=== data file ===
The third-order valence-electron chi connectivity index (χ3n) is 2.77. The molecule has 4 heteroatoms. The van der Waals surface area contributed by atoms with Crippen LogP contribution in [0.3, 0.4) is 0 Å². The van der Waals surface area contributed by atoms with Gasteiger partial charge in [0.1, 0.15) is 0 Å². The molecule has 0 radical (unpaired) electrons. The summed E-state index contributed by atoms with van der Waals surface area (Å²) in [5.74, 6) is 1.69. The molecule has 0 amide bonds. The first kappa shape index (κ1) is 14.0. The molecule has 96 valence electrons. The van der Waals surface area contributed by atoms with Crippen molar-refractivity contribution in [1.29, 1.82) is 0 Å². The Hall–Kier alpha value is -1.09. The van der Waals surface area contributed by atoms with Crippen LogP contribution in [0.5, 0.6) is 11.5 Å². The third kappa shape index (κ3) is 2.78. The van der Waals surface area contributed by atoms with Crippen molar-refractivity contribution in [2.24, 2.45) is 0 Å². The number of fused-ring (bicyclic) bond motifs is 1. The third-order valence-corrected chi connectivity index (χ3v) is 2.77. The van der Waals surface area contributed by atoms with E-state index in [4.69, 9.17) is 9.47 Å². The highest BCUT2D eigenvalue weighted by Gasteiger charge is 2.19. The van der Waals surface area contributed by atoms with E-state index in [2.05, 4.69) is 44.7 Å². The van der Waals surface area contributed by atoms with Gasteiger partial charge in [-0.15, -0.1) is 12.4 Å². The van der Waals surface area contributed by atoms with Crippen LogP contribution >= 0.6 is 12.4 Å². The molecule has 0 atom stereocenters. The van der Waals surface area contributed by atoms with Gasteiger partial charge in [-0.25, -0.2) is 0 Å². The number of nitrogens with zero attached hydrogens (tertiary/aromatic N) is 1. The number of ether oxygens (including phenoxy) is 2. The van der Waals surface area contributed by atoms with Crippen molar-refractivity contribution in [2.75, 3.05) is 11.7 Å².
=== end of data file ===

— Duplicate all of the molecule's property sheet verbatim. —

The third-order valence-electron chi connectivity index (χ3n) is 2.77. The molecule has 4 heteroatoms. The van der Waals surface area contributed by atoms with Crippen LogP contribution in [0.3, 0.4) is 0 Å². The van der Waals surface area contributed by atoms with Gasteiger partial charge in [0.1, 0.15) is 0 Å². The molecule has 0 radical (unpaired) electrons. The summed E-state index contributed by atoms with van der Waals surface area (Å²) in [5.74, 6) is 1.69. The molecule has 0 amide bonds. The first kappa shape index (κ1) is 14.0. The molecule has 96 valence electrons. The van der Waals surface area contributed by atoms with Crippen molar-refractivity contribution in [1.29, 1.82) is 0 Å². The Hall–Kier alpha value is -1.09. The van der Waals surface area contributed by atoms with Crippen LogP contribution in [0.5, 0.6) is 11.5 Å². The third kappa shape index (κ3) is 2.78. The van der Waals surface area contributed by atoms with Crippen molar-refractivity contribution in [2.24, 2.45) is 0 Å². The number of fused-ring (bicyclic) bond motifs is 1. The third-order valence-corrected chi connectivity index (χ3v) is 2.77. The van der Waals surface area contributed by atoms with E-state index in [4.69, 9.17) is 9.47 Å². The highest BCUT2D eigenvalue weighted by Gasteiger charge is 2.19. The van der Waals surface area contributed by atoms with E-state index in [2.05, 4.69) is 44.7 Å². The van der Waals surface area contributed by atoms with Gasteiger partial charge in [-0.15, -0.1) is 12.4 Å². The van der Waals surface area contributed by atoms with Crippen LogP contribution >= 0.6 is 12.4 Å². The molecule has 0 atom stereocenters. The van der Waals surface area contributed by atoms with Gasteiger partial charge in [-0.25, -0.2) is 0 Å². The number of nitrogens with zero attached hydrogens (tertiary/aromatic N) is 1. The number of ether oxygens (including phenoxy) is 2. The van der Waals surface area contributed by atoms with Crippen molar-refractivity contribution in [2.75, 3.05) is 11.7 Å².